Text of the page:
Kristin L.

Kristin's middle name is "Ashley" and her favorite sport is "soccer."  A random thing about her is that she's "still scared of the dark." The scariest thing that happened to her was "almost drowning in a pool."  One song she could listen to forever would be "Animals by Maroon 5." Finally, Kristin would take "a boat, food, and a friend" with her if she was stuck on an island.

Friday, September 26, 2014

Incentives and Aesthetics

a) Incentives motivate people to do jobs better and faster than before.  The best incentive for motivation is money. This is because people can use the money to buy things that they really want, instead of a general incentive that some people might not use or want.

b) One aesthetic experience I had was going to an Ed Sheeran concert. I went last year with my cousin and some of my friends. It affected me because I had a lot of fun and I felt more connected to his music and song lyrics after the concert.

Monday, September 22, 2014

Bucket List

Short Term

  • Get accepted to a good college- This is really important for me because I want to have a successful career in the future. One way to make sure that happens is to go to a good school.
  • Spend more time with friends and family- Sometimes I spend so much time on homework that I forget to spend as much time with my friends and family. My goal is to get my homework done earlier and quicker so that I still have time to be with them.
  • Get an A in math- Math has always been a class that's difficult for me. I put in a lot of effort but sometimes I still don't understand what we're learning. My goal is to do really well in high school and get an A in math.
  • Speak French and Spanish fluently- I've been taking French since I was in 6th grade. Eventually, I want to be able to speak it fluently and use it in the world. I'd like to be able to speak Spanish fluently too someday soon.
Long Term

  • Go parasailing-  I've always wanted to go parasailing since I was little. It just seems like a fun thing to do with friends. 
  • Go bungee jumping/skydiving- Someday, I'd like to do at least one of these things. They're on a lot of bucket lists for a good reason: they're exciting and the memories are priceless. 
  • Visit every state in America- When I go on vacation, I tend to always go to the same places, like Florida and New Hampshire. I have so much fun there, and I'd like to keep going back; but there are so many states and places I've never seen. One day, I'd like to go to all of those places. 
  • Go to another country-  Once I've been to every state in my own country, I'd like to visit a different one. My first choices would be France, because I've been learning French, or Ireland because I'm Irish and I have relatives there. 
  • Do a charity walk/race- One thing I've always wanted to do is a walk for a charity with friends.  The charity would probably be a cancer charity, because it's a disease that's affected both my family and our friends.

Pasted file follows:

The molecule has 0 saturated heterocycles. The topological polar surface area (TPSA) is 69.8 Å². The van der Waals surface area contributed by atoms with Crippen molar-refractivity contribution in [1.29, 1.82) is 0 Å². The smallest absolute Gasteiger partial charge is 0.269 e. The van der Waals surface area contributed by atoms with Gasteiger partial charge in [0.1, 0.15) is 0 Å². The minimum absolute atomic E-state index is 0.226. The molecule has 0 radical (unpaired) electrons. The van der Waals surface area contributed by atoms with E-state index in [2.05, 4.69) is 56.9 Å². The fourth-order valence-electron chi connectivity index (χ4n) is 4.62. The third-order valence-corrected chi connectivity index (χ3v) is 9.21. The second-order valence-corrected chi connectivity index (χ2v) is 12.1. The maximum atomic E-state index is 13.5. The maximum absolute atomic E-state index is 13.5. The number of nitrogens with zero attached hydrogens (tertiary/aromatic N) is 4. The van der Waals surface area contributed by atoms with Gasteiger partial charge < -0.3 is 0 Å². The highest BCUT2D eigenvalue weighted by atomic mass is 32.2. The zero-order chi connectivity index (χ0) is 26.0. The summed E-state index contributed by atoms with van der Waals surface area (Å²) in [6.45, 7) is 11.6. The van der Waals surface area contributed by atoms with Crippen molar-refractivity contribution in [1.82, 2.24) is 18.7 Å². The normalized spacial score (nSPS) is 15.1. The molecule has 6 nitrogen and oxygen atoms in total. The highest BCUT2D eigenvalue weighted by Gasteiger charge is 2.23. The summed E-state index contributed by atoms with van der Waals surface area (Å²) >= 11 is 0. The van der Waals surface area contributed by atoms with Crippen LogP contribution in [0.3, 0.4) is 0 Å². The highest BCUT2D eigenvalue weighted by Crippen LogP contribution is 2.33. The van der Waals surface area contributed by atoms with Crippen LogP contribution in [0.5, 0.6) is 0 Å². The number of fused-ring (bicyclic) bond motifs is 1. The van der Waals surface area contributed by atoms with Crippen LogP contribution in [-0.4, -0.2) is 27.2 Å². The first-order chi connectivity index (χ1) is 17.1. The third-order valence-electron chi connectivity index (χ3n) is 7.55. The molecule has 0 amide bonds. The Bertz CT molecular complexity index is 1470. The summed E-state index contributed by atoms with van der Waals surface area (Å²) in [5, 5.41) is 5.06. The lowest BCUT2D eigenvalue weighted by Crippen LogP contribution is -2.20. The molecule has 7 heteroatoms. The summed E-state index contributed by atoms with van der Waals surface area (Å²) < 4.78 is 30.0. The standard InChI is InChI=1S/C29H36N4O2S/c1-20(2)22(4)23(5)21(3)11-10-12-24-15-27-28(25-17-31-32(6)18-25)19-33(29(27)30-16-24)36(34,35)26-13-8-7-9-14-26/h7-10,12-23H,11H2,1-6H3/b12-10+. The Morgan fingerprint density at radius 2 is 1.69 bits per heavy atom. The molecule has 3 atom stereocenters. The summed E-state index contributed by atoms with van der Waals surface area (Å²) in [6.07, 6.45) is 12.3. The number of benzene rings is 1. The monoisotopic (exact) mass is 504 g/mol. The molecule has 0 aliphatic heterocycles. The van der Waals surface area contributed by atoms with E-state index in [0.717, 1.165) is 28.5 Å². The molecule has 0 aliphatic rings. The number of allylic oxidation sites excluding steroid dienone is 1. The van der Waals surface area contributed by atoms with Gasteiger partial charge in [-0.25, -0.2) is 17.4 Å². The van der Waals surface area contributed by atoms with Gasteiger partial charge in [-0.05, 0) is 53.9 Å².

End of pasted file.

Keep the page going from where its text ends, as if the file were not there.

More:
Sunday, September 21, 2014

The Benefits of Sports in Schools

For years, sports have been an integral part of the high school experience. Amanda Ripley, the author of "The Case Against High-School Sports", argues that sports have a negative effect on students. However, sports can be beneficial and a motivation for high schoolers.

Denying students the right to play on a high school sports team is denying them one of the best  experiences of their life. The article states, "American kids expect to participate in school sports as a kind of rite of passage." This is true because most kids grow up thinking about being the star quarterback or captain of a team.  They often carry this dream with them until they get to high school; then they try to make it a reality. By taking away high school sports, you're taking away someone's opportunity to realize a lifelong goal. Also, most kids build valuable friendships with their high school teammates. This strong bond is formed through hours of practices and games spent together. Without these teams, these types of friendships may not happen.

Also, sports can help students feel more connected to their school. A former Tennessee principal was quoted in the article saying: "I've seen truancy issues completely turned around once students begin playing sports. When students have a sense of belonging, when they feel tied to the school, they feel more part of the process." It's important for students to feel like they're a part of their school. When they do, they perform better academically and aren't absent or tardy as often. It can also make everyone feel like they are involved in decision-making and school activities. This can result in kids staying out of trouble outside of school. As shown by this graph, kids who are on a sports team like track and field smoke less frequently than kids who don't play a sport. In fact, the majority of the students on the team never smoke at all.